1998 Jeep Cherokee

Change Vehicle

1998 Jeep Cherokee

Search Inventory Near You


Available in 12 styles:  Cherokee 2dr 4x2 SE shown
Print


Asking Price Range
$1,014–$7,746

Estimated MPG

16–21 city / 20–25 hwy


See Photos & Videos


Expert Reviews

    Expert Reviews 2 of 2

By 

AZCentral.com
Here's the compact sport-utility vehicle that started the trend, the Jeep Cherokee, whose boxy form has aged successfully into a modern classic.

At one time, it was the yuppie family car of choice, the vehicle to be seen in while doing suburban chores such as toting home gardening supplies, schlepping the kids off to school or taking the golden retriever out for a romp.

Or it was the eminently practical, go-anywhere, rough-and-tumble Jeep wagon for traveling under inclement conditions to ski slopes and campsites.

Either way, it seemed to strike a lively chord when it first appeared in 1984, and remains a popular item in the ongoing mad rush to ditch sedans for sport utes.

In many ways, the Cherokee has held up nicely, and it's well-priced compared with the legion of expensive sport-utility vehicles crowding the highways and cluttering showroom floors. In other aspects, including its cramped interior, sparse amenities and buckboard ride, Cherokee seems stuck in the Stone Age.

Our 1998 test craft was a value-priced model that offers a lot of sport ute for less than $20,000. The simple, unadorned exterior with plain steel wheels was nonetheless attractive and contrasted nicely with some of the more overwrought luxury-barge utes being hawked these days.

A five-speed stick shift hooked up with a four-cylinder engine provided enough motivation for most applications, and certainly enough for crawling over rugged terrain. The setup was fun to drive, too, feeling macho and trucklike.

But on the highway, the limitations of the four-cylinder were obvious. Freeway merging, passing and steep grades were daunting. For extra power, the Cherokee is also available with a powerful 4.0-liter straight-six, a venerable but good-running engine. It's the better choice.

Although the drivetrain seemed to work well, there were worrisome noises on this brand-new tester, including groans from the clutch on takeoff and a high-pitched whine apparently from the engine belts under acceleration.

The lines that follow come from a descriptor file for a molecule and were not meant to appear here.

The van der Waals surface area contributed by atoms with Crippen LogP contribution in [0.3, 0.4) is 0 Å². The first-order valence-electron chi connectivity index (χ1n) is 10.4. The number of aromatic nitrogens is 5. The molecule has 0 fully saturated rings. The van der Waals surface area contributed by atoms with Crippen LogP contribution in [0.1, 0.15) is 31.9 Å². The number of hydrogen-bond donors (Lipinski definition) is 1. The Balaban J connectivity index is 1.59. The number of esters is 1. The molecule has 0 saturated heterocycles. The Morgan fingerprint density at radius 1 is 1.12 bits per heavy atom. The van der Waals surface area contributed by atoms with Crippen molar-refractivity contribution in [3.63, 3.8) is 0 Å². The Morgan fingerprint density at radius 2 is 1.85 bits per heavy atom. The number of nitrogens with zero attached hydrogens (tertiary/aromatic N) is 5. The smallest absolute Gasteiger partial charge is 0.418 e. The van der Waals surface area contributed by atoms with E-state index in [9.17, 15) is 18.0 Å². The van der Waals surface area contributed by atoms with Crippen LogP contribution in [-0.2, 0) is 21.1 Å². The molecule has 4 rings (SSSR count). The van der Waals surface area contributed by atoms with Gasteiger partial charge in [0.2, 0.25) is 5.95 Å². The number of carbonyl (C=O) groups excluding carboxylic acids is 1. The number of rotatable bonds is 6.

Compared with its competition, the Cherokee's ride is heavy and stiff, feeling clunky and old-fashioned. Its front end, with its heavy off-highway gear, stumbles over rough pavement and porpoises at highway speeds.

The power steering has been improved for '98, and it's quicker and more direct.

Inside the Cherokee, the interior also seems out-of-date, with a tight, narrow cabin, truck-style dash and sparse gauges. The seats are not terribly supportive, and for the driver, there's absolutely no place to put that left foot when it's not working the clutch.

As a relatively low-priced model, there were no electric windows, central locking or other toys, except for, oddly, power-adjustable side mirrors. I gladly would have traded the power-adjustable side mirrors for central locking.

The cargo space behind the back seat is broad and roomy, especially for a small vehicle. But why does Jeep insist on mounting its spare tire on the inside, steal ing cargo room? It's not terribly difficult or expensive to mount it on the outside, as does essentially all the competition.

For all its warts, the Cherokee is still a bargain compared with others of its ilk. Women buy the Cherokee almost 3-to-2 over men, and this classic box still holds nearly 10 percent of the compact sport-utility-vehicle market.

Still, what if Chrysler did the same sort of makeover of the Cherokee that it did with the Wrangler? With Wrangler, the automaker was able to accomplish a reasonably inexpensive transformation of the original four-by-four, making it more modern and better performing without losing its appeal or boosting its price.

Chrysler could do the same with the Cherokee, designing a better suspension and a classier interior while keeping the styling intact.

It would be grand. Not the Grand Cherokee, the redesigned and more-expensive version, but just a grand Cherokee, still low-priced and still high class.

1998 Jeep Che rokee

Vehicle type: Five-passenger, four-door wagon, rear/four-wheel drive. Base price: $17,990. Price as tested: $19,625. Engine: 2.5-liter in-line four, 125 horsepower at 5,400 rpm, 150 pounds-feet of torque at 3,250 rpm. Transmission: Five-speed stick shift. Curb weight: 3,181 pounds. Length: 167.5 inches. EPA fuel economy: 18 mpg city, 20 mpg highway. Highs: Budget price. Rugged four-wheel drive. Classic styling. Lows: Cramped interior. Low engine power. Buckboard ride.


    Expert Reviews 2 of 2

Featured Services for this Jeep Cherokee

  • Sell your current car quickly and easily on Cars.com.
  • Not sure what auto repair should cost you? Use our price estimator.
  • Get help with car repair now on Cars.com. Visit Repair & Care

Search Inventory Near You

Calculate Monthly Payment

What will my monthly cost be?

Check Payment

Calculate Affordable Price

What is the most I can afford?

Check Price

More Calculators

Compare finance offers to decide what's right for you.

Certain specifications, prices and equipment data have been provided under license from Chrome Data Solutions ("Chrome Data"). ©2013 Chrome Data Solutions, LP. All Rights Reserved. This information is supplied for personal use only and may not be used for any commercial purpose whatsoever without the express written consent of Chrome Data. Chrome Data makes no guarantee or warranty, either expressed or implied, including without limitation any warranty of merchantability or fitness for particular purpose, with respect to the data presented here. All specifications, prices and equipment are subject to change without notice.